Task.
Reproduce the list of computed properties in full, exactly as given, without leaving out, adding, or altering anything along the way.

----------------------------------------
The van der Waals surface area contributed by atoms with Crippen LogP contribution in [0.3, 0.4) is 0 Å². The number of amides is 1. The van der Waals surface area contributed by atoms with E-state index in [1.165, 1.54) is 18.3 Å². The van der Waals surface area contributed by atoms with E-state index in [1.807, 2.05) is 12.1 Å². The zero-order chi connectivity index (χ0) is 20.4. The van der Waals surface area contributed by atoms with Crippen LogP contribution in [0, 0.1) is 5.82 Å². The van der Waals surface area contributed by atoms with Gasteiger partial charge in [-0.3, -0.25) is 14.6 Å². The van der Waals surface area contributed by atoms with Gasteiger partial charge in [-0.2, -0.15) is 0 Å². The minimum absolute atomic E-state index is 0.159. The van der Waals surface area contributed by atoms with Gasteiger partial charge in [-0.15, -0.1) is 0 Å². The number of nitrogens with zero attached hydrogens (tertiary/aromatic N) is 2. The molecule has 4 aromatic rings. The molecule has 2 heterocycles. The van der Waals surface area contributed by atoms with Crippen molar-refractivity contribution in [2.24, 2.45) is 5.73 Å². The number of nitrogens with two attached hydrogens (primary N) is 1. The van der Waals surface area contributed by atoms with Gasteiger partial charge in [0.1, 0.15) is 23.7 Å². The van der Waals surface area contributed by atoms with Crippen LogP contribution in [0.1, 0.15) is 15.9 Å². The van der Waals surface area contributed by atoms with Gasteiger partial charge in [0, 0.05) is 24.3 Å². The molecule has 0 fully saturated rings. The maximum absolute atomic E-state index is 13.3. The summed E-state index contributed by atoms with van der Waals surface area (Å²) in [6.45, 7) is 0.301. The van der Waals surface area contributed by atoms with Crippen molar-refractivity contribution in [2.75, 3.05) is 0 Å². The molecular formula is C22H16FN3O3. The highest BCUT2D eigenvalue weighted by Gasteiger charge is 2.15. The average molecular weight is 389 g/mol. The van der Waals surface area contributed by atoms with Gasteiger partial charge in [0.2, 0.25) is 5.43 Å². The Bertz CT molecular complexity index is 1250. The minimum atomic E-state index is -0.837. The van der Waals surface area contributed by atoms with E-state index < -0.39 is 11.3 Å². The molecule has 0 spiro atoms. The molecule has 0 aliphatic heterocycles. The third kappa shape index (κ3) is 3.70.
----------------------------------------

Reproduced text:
The van der Waals surface area contributed by atoms with Crippen LogP contribution in [0.3, 0.4) is 0 Å². The number of amides is 1. The van der Waals surface area contributed by atoms with E-state index in [1.165, 1.54) is 18.3 Å². The van der Waals surface area contributed by atoms with E-state index in [1.807, 2.05) is 12.1 Å². The zero-order chi connectivity index (χ0) is 20.4. The van der Waals surface area contributed by atoms with Crippen LogP contribution in [0, 0.1) is 5.82 Å². The van der Waals surface area contributed by atoms with Gasteiger partial charge in [-0.3, -0.25) is 14.6 Å². The van der Waals surface area contributed by atoms with Gasteiger partial charge in [-0.2, -0.15) is 0 Å². The minimum absolute atomic E-state index is 0.159. The van der Waals surface area contributed by atoms with Gasteiger partial charge in [-0.15, -0.1) is 0 Å². The number of nitrogens with zero attached hydrogens (tertiary/aromatic N) is 2. The molecule has 4 aromatic rings. The molecule has 2 heterocycles. The van der Waals surface area contributed by atoms with Crippen molar-refractivity contribution in [2.24, 2.45) is 5.73 Å². The number of nitrogens with two attached hydrogens (primary N) is 1. The van der Waals surface area contributed by atoms with Gasteiger partial charge in [0.1, 0.15) is 23.7 Å². The van der Waals surface area contributed by atoms with Crippen LogP contribution in [0.1, 0.15) is 15.9 Å². The van der Waals surface area contributed by atoms with Gasteiger partial charge in [0, 0.05) is 24.3 Å². The molecule has 0 fully saturated rings. The maximum absolute atomic E-state index is 13.3. The summed E-state index contributed by atoms with van der Waals surface area (Å²) in [6.45, 7) is 0.301. The van der Waals surface area contributed by atoms with Crippen molar-refractivity contribution in [2.75, 3.05) is 0 Å². The molecular formula is C22H16FN3O3. The highest BCUT2D eigenvalue weighted by Gasteiger charge is 2.15. The average molecular weight is 389 g/mol. The van der Waals surface area contributed by atoms with Gasteiger partial charge in [0.2, 0.25) is 5.43 Å². The Bertz CT molecular complexity index is 1250. The minimum atomic E-state index is -0.837. The van der Waals surface area contributed by atoms with E-state index < -0.39 is 11.3 Å². The molecule has 0 spiro atoms. The molecule has 0 aliphatic heterocycles. The third kappa shape index (κ3) is 3.70.